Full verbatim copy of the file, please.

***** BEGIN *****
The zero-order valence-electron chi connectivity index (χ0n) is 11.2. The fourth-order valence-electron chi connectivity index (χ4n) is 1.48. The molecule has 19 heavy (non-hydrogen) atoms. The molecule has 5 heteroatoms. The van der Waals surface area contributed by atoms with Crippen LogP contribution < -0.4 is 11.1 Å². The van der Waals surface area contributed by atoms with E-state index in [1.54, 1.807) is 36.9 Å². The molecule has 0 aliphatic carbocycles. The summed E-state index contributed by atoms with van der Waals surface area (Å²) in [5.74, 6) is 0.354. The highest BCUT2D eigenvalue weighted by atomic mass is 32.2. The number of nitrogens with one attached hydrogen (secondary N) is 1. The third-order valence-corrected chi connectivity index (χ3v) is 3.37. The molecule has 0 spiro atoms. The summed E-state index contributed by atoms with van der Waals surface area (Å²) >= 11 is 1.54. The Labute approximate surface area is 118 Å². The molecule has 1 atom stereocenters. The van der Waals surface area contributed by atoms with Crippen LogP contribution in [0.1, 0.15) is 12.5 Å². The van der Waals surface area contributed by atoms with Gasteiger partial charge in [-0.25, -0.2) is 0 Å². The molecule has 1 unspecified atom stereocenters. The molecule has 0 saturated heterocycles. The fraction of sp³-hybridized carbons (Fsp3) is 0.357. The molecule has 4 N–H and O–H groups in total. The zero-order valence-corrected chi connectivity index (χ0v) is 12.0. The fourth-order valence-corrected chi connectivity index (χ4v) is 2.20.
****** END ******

The zero-order valence-electron chi connectivity index (χ0n) is 11.2. The fourth-order valence-electron chi connectivity index (χ4n) is 1.48. The molecule has 19 heavy (non-hydrogen) atoms. The molecule has 5 heteroatoms. The van der Waals surface area contributed by atoms with Crippen LogP contribution < -0.4 is 11.1 Å². The van der Waals surface area contributed by atoms with E-state index in [1.54, 1.807) is 36.9 Å². The molecule has 0 aliphatic carbocycles. The summed E-state index contributed by atoms with van der Waals surface area (Å²) in [5.74, 6) is 0.354. The highest BCUT2D eigenvalue weighted by atomic mass is 32.2. The number of nitrogens with one attached hydrogen (secondary N) is 1. The third-order valence-corrected chi connectivity index (χ3v) is 3.37. The molecule has 0 spiro atoms. The summed E-state index contributed by atoms with van der Waals surface area (Å²) >= 11 is 1.54. The Labute approximate surface area is 118 Å². The molecule has 1 atom stereocenters. The van der Waals surface area contributed by atoms with Crippen LogP contribution in [0.1, 0.15) is 12.5 Å². The van der Waals surface area contributed by atoms with Gasteiger partial charge in [-0.25, -0.2) is 0 Å². The molecule has 1 unspecified atom stereocenters. The molecule has 0 saturated heterocycles. The fraction of sp³-hybridized carbons (Fsp3) is 0.357. The molecule has 4 N–H and O–H groups in total. The zero-order valence-corrected chi connectivity index (χ0v) is 12.0. The fourth-order valence-corrected chi connectivity index (χ4v) is 2.20.